We strongly request for global financial flows to be increased and consistent with the 1.5C° goal and be coordinated more closely with the SDGs to recognise the intrinsic relationship between climate change, poverty eradication and equitable sustainable development. More finance is needed to provide greater support for the poorest and particularly the most vulnerable communities affected by climate change. We find it deeply unjust that Least Developed Countries (LDCs) will spiral deeper into debt in paying for a problem they have inherited. We therefore strongly urge governments to support an equitable increase in global financial flows to provide for greater human and ecological adaptation, especially to compensate for loss and damage, technology transfer and capacity building.
At the same time, we are concerned by trade agreements that may undercut urgently needed climate action. We request stricter controls on the dispute mechanisms within trade agreements that contain provisions that empower corporations to challenge government policies in extrajudicial tribunals.
As we appeal to world leaders to embrace new policies to protect our precious climate, many faith communities have already committed to divest from fossil fuels as part of the fastest-growing divestment movement. Faith groups are also investing in climate solutions and we work shoulder to shoulder with people in impoverished communities across the world to minimise the impacts of climate change and build resilience. We thus ask our own faith communities for more commitments to divest -invest from fossil fuels into renewable energy and targeted engagement with companies on climate change. We need to ground this work in pursuing a just transition to renewable energy.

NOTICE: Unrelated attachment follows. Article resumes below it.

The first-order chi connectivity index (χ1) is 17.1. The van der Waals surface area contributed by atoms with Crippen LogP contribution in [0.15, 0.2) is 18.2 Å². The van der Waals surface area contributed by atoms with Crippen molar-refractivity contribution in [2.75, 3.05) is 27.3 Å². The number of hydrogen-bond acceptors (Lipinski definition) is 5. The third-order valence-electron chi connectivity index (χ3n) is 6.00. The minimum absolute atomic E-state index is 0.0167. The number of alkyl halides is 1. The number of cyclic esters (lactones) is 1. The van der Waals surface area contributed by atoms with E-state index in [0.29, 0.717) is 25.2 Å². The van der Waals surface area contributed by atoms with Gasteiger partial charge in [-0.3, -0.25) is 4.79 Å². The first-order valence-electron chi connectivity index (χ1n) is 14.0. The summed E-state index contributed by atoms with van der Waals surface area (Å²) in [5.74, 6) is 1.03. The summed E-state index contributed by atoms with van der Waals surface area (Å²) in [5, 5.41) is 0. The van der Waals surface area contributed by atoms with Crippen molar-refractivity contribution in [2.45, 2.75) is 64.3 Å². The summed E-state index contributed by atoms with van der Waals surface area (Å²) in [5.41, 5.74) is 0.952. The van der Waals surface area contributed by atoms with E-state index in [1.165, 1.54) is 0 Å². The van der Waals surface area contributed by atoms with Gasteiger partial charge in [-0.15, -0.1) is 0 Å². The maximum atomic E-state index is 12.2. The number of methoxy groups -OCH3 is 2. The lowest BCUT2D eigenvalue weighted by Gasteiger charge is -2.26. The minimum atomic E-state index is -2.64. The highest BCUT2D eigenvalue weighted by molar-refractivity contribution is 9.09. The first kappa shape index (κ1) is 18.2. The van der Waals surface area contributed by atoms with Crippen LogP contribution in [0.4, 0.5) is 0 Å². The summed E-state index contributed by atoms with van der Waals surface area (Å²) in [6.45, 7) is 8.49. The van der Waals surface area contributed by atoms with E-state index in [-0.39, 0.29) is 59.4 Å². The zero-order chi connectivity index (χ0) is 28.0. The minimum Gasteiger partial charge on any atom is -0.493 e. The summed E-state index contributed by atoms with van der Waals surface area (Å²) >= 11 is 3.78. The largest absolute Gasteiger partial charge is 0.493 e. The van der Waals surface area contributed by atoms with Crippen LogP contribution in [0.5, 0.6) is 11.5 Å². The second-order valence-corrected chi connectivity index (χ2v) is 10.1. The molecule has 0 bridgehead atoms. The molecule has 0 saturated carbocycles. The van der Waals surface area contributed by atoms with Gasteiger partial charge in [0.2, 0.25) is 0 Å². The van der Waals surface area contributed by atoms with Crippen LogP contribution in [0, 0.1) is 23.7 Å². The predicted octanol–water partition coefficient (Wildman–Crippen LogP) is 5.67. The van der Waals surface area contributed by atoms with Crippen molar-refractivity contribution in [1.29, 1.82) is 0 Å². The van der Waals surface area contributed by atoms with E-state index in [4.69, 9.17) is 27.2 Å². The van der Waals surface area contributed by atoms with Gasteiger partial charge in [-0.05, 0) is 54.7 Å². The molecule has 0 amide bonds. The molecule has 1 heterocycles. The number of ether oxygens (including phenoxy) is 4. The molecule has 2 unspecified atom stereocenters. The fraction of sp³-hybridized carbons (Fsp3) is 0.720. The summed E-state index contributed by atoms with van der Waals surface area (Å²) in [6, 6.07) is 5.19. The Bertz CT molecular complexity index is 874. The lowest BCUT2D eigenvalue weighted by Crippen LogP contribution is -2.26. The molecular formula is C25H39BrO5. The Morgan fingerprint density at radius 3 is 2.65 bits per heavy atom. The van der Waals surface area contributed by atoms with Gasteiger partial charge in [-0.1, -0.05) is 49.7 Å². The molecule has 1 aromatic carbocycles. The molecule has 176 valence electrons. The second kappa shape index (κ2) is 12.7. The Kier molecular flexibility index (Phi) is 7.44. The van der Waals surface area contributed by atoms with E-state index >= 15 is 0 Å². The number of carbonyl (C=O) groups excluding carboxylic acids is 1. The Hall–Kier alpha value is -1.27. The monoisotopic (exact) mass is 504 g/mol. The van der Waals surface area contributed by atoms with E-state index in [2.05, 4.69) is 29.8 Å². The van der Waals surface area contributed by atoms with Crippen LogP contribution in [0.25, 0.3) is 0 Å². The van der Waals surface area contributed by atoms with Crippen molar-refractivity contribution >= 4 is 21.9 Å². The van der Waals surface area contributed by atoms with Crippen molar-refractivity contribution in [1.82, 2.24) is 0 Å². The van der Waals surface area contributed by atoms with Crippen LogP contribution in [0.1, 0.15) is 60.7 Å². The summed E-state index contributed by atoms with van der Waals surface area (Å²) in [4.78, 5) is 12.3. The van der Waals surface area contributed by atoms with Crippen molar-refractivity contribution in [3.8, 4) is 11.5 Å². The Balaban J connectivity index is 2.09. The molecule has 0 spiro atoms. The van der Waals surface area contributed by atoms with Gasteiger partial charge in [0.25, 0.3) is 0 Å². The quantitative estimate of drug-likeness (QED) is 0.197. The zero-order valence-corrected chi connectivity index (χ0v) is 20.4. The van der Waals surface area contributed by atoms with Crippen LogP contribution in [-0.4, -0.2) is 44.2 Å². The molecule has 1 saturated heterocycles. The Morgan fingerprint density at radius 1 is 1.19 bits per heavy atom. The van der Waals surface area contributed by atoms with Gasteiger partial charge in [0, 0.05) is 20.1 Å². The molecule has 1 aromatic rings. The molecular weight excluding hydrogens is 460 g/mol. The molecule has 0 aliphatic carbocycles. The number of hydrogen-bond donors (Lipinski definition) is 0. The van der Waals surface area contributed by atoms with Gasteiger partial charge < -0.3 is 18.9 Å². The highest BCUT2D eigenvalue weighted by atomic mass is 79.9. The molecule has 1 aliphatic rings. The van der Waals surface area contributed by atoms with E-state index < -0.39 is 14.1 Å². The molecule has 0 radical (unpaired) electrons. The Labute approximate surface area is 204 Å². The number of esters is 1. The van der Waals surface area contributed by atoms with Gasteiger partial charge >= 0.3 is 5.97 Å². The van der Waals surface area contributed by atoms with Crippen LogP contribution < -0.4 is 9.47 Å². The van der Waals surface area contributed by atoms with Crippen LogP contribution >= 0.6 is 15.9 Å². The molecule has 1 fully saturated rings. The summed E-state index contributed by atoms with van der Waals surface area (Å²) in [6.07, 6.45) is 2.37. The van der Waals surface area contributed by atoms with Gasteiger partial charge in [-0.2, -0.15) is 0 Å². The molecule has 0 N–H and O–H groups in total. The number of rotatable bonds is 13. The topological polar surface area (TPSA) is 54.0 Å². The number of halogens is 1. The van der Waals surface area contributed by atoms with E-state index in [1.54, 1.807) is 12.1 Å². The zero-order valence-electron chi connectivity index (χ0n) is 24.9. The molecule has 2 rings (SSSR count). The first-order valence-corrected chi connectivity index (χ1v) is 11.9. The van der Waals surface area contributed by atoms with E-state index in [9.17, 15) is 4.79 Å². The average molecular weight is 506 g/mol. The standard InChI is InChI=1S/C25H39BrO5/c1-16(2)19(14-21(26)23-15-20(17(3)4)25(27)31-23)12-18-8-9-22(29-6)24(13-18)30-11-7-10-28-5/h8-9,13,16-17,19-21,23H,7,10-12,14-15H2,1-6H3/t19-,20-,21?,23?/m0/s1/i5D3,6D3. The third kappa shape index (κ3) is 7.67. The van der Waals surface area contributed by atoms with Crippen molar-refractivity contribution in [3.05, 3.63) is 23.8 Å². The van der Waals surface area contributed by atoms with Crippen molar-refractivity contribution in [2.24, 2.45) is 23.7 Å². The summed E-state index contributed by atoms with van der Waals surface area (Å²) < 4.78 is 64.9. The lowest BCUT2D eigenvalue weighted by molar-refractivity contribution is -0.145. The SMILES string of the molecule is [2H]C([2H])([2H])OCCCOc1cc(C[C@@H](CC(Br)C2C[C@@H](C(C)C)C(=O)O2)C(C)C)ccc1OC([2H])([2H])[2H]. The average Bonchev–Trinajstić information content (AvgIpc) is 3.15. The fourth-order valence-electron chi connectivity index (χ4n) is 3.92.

Throughout history, our religious traditions have provided support and inspiration during times of great challenge or transformation. We must commit to new ways of living that honor the dynamic relationships between all forms of life to deepen awareness and the spiritual dimension of our lives. We mustdraw on courage, hope, wisdom and spiritual reflection to enable our young and future generations to inherit a more caring and sustainable world. This is the time to step forward and act as trustees to Mother Earth. Together, by supporting each other’s progress we can go further and faster.
Urgently ask States to rapidly increase pledges to reduce emissions, in line with the 1.5°C goal;
Call for a collective shift by sovereign wealth funds and public sector pension funds away from fossil fuels into renewables and other climate solutions;
Strongly request an increase in global financial flows to end energy poverty with renewable energy and to provide for greater support for human and ecological adaptation, particularly to compensate for loss and damage, technology transfer and capacity building;
Appeal to all States, when taking action to address climate change, to ensure the commitments contained in the preamble of the Agreement related to human rights, including the rights of indigenous peoples, gender equality, a just transition, food security, intergenerational equity and the integrity of all ecosystems are effectively reflected in any decision adopted at the COP22;
Request stricter controls on the dispute mechanisms within trade agreements that utilize extrajudicial tribunals to challenge government policies;
Ask, including within our own faith communities, for more commitments to divest from fossil fuels and invest in renewable energy and targeted engagement with companies on climate change. We need to ground this work in pursuing a just transition to renewable energy.